Wesleyan faculty frequently publish articles based on their scholarship in The Conversation US, a nonprofit news organization with the tagline, “Academic rigor, journalistic flair.” In a new article, Erika Taylor, associate professor of chemistry, explains why some E. coli live peacefully in our bodies while others make us very sick. Taylor also is associate professor of environmental studies, associate professor of integrative sciences.
Why are some E. coli deadly while others live peacefully within our bodies?
Bacteria rely on what researchers term virulence factors: molecules that aid their survival while undermining your immune system. Both the EHEC and O157 strains of E. coli are able to make a virulence factor called a Shiga toxin. Shiga toxins were discovered first in Shigella dysenteriae, the bacterium that causes dysentery. Later researchers discovered that the EHEC and O157 strains of E. colihad gained the gene for Shiga toxins from the dysentery bacterium through a process called horizontal gene transfer.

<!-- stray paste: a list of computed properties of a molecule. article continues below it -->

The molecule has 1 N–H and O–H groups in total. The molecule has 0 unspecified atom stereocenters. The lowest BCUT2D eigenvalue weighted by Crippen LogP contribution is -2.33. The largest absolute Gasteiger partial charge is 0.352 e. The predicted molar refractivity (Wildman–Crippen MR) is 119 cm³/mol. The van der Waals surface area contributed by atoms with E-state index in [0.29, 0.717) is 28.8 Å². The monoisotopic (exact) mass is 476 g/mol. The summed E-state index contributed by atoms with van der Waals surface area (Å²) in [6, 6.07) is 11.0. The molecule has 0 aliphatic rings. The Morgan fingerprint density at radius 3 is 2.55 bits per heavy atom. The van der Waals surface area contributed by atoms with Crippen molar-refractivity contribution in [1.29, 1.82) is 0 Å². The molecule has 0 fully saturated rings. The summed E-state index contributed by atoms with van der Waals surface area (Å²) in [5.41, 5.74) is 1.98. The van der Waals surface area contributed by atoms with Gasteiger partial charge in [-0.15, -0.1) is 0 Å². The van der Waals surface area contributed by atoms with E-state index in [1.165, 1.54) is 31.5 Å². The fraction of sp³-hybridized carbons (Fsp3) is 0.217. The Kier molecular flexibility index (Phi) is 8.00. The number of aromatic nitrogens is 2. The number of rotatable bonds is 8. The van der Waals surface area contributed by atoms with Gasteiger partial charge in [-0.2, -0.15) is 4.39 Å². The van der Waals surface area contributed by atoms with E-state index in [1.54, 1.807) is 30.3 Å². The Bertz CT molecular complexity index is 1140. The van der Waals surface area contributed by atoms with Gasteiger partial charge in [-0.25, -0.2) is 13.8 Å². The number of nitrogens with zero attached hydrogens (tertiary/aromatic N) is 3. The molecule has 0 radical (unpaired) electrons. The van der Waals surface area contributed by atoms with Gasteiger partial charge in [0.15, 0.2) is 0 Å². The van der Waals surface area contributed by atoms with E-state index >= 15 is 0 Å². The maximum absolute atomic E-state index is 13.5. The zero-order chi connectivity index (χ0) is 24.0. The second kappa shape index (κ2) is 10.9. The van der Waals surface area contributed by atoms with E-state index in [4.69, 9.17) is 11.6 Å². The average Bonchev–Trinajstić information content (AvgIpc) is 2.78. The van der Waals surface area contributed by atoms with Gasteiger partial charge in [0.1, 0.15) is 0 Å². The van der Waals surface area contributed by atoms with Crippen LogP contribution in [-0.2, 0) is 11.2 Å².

When bacteria reach a critical mass in your body after you eat a contaminated food, they secrete these toxins as part of their strategy for finding a new host. The toxins enter the cells of your intestines, causing symptoms including low-grade fever, stomach cramps, diarrhea (often bloody) and vomiting.
It’s virulence factors like these that are to blame for human illnesses and that give E. coli a bad name – even if all strains don’t deserve it.